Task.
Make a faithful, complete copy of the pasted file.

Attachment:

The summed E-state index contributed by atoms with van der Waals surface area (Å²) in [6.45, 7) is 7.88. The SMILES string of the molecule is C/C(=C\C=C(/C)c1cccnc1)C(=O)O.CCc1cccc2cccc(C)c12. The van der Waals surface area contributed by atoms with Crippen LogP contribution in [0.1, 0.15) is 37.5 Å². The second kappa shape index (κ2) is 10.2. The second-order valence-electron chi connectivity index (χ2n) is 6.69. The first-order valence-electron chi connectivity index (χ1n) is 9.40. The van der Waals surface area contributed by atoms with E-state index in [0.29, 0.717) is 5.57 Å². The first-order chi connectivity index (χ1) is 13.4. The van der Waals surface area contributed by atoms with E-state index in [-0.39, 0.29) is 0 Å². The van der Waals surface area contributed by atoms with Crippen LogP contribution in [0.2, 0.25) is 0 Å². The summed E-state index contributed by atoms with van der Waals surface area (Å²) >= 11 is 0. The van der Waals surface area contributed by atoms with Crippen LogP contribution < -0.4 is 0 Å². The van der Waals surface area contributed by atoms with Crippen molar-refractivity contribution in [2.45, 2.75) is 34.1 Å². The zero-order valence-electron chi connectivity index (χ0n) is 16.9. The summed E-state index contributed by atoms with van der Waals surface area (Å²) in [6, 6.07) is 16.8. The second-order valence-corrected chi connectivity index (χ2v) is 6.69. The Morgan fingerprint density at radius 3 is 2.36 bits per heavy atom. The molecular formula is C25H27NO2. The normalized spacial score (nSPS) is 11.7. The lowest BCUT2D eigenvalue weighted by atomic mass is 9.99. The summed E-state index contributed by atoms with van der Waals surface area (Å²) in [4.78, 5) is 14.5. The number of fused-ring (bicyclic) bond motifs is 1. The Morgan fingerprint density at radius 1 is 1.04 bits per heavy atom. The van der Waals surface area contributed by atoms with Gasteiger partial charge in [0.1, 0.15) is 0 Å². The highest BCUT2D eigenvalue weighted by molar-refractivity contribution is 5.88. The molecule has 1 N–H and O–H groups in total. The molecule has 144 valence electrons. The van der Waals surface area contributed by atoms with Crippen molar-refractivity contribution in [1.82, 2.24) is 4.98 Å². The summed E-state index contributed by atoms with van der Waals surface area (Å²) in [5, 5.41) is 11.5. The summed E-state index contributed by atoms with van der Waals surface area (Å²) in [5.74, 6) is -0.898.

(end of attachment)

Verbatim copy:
The summed E-state index contributed by atoms with van der Waals surface area (Å²) in [6.45, 7) is 7.88. The SMILES string of the molecule is C/C(=C\C=C(/C)c1cccnc1)C(=O)O.CCc1cccc2cccc(C)c12. The van der Waals surface area contributed by atoms with Crippen LogP contribution in [0.1, 0.15) is 37.5 Å². The second kappa shape index (κ2) is 10.2. The second-order valence-electron chi connectivity index (χ2n) is 6.69. The first-order valence-electron chi connectivity index (χ1n) is 9.40. The van der Waals surface area contributed by atoms with E-state index in [0.29, 0.717) is 5.57 Å². The first-order chi connectivity index (χ1) is 13.4. The van der Waals surface area contributed by atoms with E-state index in [-0.39, 0.29) is 0 Å². The van der Waals surface area contributed by atoms with Crippen LogP contribution in [0.2, 0.25) is 0 Å². The summed E-state index contributed by atoms with van der Waals surface area (Å²) >= 11 is 0. The van der Waals surface area contributed by atoms with Crippen LogP contribution < -0.4 is 0 Å². The van der Waals surface area contributed by atoms with Crippen molar-refractivity contribution in [2.45, 2.75) is 34.1 Å². The zero-order valence-electron chi connectivity index (χ0n) is 16.9. The summed E-state index contributed by atoms with van der Waals surface area (Å²) in [6, 6.07) is 16.8. The second-order valence-corrected chi connectivity index (χ2v) is 6.69. The Morgan fingerprint density at radius 3 is 2.36 bits per heavy atom. The molecular formula is C25H27NO2. The normalized spacial score (nSPS) is 11.7. The lowest BCUT2D eigenvalue weighted by atomic mass is 9.99. The summed E-state index contributed by atoms with van der Waals surface area (Å²) in [4.78, 5) is 14.5. The number of fused-ring (bicyclic) bond motifs is 1. The Morgan fingerprint density at radius 1 is 1.04 bits per heavy atom. The van der Waals surface area contributed by atoms with Gasteiger partial charge in [0.1, 0.15) is 0 Å². The highest BCUT2D eigenvalue weighted by molar-refractivity contribution is 5.88. The molecule has 1 N–H and O–H groups in total. The molecule has 144 valence electrons. The van der Waals surface area contributed by atoms with Crippen molar-refractivity contribution in [1.82, 2.24) is 4.98 Å². The summed E-state index contributed by atoms with van der Waals surface area (Å²) in [5, 5.41) is 11.5. The summed E-state index contributed by atoms with van der Waals surface area (Å²) in [5.74, 6) is -0.898.